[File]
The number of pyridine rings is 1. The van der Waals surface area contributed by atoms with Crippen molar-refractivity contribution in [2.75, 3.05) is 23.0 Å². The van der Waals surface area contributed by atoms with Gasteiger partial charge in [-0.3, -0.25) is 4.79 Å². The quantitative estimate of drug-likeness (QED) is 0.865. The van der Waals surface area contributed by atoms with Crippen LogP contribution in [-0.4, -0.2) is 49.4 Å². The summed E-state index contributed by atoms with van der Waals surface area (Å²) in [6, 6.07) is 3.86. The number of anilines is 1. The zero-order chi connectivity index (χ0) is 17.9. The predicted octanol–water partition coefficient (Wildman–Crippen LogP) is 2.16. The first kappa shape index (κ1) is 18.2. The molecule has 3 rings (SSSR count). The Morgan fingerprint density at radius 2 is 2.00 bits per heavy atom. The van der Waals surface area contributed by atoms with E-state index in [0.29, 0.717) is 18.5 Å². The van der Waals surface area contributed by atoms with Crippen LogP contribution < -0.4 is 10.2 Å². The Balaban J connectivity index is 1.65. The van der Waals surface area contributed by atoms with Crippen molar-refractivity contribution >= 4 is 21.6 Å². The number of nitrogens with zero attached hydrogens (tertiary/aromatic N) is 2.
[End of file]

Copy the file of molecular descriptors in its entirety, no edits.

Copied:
The number of pyridine rings is 1. The van der Waals surface area contributed by atoms with Crippen molar-refractivity contribution in [2.75, 3.05) is 23.0 Å². The van der Waals surface area contributed by atoms with Gasteiger partial charge in [-0.3, -0.25) is 4.79 Å². The quantitative estimate of drug-likeness (QED) is 0.865. The van der Waals surface area contributed by atoms with Crippen LogP contribution in [-0.4, -0.2) is 49.4 Å². The summed E-state index contributed by atoms with van der Waals surface area (Å²) in [6, 6.07) is 3.86. The number of anilines is 1. The zero-order chi connectivity index (χ0) is 17.9. The predicted octanol–water partition coefficient (Wildman–Crippen LogP) is 2.16. The first kappa shape index (κ1) is 18.2. The molecule has 3 rings (SSSR count). The Morgan fingerprint density at radius 2 is 2.00 bits per heavy atom. The van der Waals surface area contributed by atoms with E-state index in [0.29, 0.717) is 18.5 Å². The van der Waals surface area contributed by atoms with Crippen LogP contribution < -0.4 is 10.2 Å². The Balaban J connectivity index is 1.65. The van der Waals surface area contributed by atoms with Crippen molar-refractivity contribution >= 4 is 21.6 Å². The number of nitrogens with zero attached hydrogens (tertiary/aromatic N) is 2.